Farming Families – Doing School

As a former teacher, I’m often asked for my opinion on education issues.  And because I’m never without an opinion (at least one), here are some topics I am asked about and my answers:

1.  “How much homework should my kids have each night?  Last night my second grader had two hours of homework!  Should I talk to his teacher?”

My mom (a 30+ year veteran teacher) had a rule of thumb:  no more than 10 minutes of homework per grade level.  So, if you have a 3rd grader, they should have no more than 30 minutes per night.  Do all teachers follow this rule?  I’m sure not.  But it’s a good place to start.  If your child is doing homework for hours, it is entirely appropriate to talk to the teacher.  Is your child not understanding certain concepts?  Are they not using class time wisely and having to take it home to complete?  Is this large amount of homework an isolated incident?  Are they working on a special project?  Communicate with your child’s teacher, keep an open mind and ask lots of questions.

2.  “I need help with my daughter’s homework.  I sit with her while she does it.  When she makes a mistake, should I correct her or let her get it wrong?”

This makes me sigh.  Deeply.  As a teacher, I wanted parents to be hands-off at homework time (and to be honest, I tried not to give homework, instead always giving class time to work on problems and projects).  Should you sit with them and help them?  No.  The teacher wants to know what your child knows, not what you and your child know.  Should you correct their work before they hand it in?  Again, no.  It is not the worst thing in the world to get an answer or two wrong.  It is far worse to communicate to your child that he or she should never make a mistake.  Errors indicate areas of improvement and it’s OK to identify those.  Was it a silly mistake?  Maybe they need to slow down.  Was it a habitual mistake?  Maybe there are gaps in learning that need review.  Bottom line?  If you make those corrections, the teacher doesn’t receive that feedback.  Now, are there times when parents and students should work together?  Absolutely!  Talk to your child’s teacher to know for sure.

3.  (Pushback from #2)  “But I want my daughter to get good grades and do well.  I want to make sure she’s successful.”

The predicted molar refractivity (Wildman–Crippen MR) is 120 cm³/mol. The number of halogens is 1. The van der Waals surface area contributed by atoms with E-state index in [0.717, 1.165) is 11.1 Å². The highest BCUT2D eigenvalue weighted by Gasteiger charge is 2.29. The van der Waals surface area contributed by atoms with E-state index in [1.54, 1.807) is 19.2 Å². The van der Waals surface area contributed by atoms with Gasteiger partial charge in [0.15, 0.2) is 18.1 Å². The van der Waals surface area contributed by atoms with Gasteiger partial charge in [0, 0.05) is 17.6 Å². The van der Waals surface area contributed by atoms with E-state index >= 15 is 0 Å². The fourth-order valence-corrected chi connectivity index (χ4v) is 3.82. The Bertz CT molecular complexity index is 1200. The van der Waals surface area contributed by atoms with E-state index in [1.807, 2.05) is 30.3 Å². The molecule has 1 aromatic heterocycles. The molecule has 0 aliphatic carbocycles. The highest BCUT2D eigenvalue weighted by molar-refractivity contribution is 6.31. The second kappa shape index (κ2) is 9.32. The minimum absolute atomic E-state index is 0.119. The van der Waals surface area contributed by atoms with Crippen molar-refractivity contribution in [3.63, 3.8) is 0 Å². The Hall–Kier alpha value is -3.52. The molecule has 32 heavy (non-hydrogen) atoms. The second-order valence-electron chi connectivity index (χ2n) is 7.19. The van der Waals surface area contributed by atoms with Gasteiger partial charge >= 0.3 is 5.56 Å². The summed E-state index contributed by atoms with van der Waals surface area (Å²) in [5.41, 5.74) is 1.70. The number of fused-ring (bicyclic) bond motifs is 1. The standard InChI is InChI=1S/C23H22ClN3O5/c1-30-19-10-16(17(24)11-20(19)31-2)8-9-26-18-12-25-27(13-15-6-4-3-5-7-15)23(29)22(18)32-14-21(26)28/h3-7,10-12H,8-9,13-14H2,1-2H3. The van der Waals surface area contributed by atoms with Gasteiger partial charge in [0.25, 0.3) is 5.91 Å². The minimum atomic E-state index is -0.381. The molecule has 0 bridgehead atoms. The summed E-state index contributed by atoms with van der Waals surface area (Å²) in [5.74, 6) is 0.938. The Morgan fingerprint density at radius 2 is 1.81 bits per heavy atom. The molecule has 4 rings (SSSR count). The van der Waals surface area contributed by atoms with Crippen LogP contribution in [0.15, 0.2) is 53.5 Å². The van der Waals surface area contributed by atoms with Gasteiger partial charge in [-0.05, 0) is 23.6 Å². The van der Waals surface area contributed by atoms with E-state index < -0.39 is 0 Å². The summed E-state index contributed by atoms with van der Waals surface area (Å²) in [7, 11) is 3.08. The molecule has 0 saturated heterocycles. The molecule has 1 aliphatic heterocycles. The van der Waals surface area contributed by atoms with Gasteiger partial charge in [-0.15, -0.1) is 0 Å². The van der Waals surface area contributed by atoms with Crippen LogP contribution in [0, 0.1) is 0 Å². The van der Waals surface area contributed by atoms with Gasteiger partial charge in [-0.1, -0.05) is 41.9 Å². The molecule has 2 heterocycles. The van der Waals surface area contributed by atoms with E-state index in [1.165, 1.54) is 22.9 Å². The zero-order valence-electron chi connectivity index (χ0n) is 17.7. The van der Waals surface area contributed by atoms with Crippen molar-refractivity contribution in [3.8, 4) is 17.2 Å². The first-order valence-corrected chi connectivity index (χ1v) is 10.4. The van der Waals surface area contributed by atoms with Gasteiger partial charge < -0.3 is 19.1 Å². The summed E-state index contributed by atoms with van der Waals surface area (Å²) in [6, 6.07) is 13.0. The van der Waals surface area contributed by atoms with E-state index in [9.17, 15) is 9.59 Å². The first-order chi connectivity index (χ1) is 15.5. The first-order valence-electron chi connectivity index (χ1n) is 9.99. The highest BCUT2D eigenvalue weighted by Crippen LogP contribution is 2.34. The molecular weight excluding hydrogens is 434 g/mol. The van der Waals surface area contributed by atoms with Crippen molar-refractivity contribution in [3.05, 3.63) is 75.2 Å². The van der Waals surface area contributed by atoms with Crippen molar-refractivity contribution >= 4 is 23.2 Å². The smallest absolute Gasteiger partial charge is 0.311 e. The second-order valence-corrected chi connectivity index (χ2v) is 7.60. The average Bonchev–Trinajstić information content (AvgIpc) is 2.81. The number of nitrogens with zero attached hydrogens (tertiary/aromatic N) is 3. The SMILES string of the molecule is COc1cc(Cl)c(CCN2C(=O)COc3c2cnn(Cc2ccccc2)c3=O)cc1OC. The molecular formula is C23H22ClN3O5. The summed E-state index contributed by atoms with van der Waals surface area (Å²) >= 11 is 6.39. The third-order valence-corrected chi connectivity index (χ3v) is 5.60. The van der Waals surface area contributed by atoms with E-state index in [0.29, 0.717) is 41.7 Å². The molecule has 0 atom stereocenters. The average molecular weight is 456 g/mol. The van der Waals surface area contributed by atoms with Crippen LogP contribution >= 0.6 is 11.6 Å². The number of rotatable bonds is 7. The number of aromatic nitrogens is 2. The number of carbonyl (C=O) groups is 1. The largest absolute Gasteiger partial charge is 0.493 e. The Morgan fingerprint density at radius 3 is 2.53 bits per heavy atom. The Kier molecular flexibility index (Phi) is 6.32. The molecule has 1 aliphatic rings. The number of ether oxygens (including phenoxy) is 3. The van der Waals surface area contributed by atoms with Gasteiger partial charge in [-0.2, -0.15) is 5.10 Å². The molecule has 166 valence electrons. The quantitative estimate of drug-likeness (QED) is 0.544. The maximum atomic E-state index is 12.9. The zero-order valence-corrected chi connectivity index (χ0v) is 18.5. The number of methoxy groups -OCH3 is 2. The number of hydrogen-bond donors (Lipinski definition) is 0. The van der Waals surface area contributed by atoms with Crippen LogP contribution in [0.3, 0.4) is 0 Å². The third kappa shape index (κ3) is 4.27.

We all want our children to do well.  But the key word in that sentence is “children”.  It is their life, their education, their choices.  Can we guide and support and offer encouragement?  Absolutely!  But when we DO IT for our kids, it is not THEIR accomplishment, THEIR success.  Children need to own their failures and setbacks so that they can own their successes.  When do you want your children to learn that not completing their work has serious consequences?  In the second grade or in their second job?  Natural consequences are the best teacher.  Allow them to happen, I promise your children will be better off.

4.  “My girls cannot get dressed on time for school.  They claim they have nothing to wear and change clothes multiple times.”

Oh boy, if you didn’t like what I said in the earlier questions, you really won’t like this one.  As you may have guessed, I will never be known as “the nice mom”.  My job as a parent is to provide my child with a roof over their heads, food to eat and clothes to wear.  Not designer clothes.  Not multiple clothes.  Not perfectly matched clothes.  Just clothes.  And I decide what goes in your closet (especially if you are in elementary school), you may choose from those choices I’ve provided, but you better be on time.  If you can’t be ready for school on time because you can’t get dressed, then you clearly have too many clothes and most of them will need to be removed.  Each morning, there will be a maximum of two outfits from which to choose.  If you are not in the van and ready to leave for school at the appointed time, you will be left.  (And I would have a neighbor keep an eye out her window while I took the other children to school.)  I would swing through the drive-through for a coffee or hot chocolate and then I’d return home.  As I leisurely strolled through the door, I imagine the child will be frantic to get to school on time.  Sorry, I already made one trip to school and you weren’t ready.  If you miss the first trip, the second one is on my time.  I have a few things to take care of before I’ll be ready to go again.  (Feel free to toss in a load of laundry, start the dishwasher, pay some bills…whatever small jobs you feel like working on.)  Then, when YOU are ready, calmly announce to the child that you are ready to take them to school.  Walk them into the office and tell the school personnel “Suzie is late for school because she could not dress herself on time.  Please do whatever you do with students who cannot dress themselves.”  And then leave.  I guarantee you’ll only have to do this once.

Here’s my child-rearing philosophy in a nutshell:  Children need to deal with their problems.  Don’t make their problems your problems.  Getting homework done, getting correct answers, getting dressed, getting out of the house on time are all responsibilities of your children.  And it can be from an early age.  Even my 2.5 year old can miraculously find her dress boots when I walk out the door to get in the car for church.  Don’t make their problems your problems.  Don’t run around like a chicken with your head cut-off to find a lost book, assignment, shoe.  They need to solve that problem themselves.  The sooner they experience natural consequences of their behaviors and choices, the sooner you don’t have to think about it.

Day 12 Homework:  If you have children or know children or were once a child, what issues did you have?  How could they have been handled better?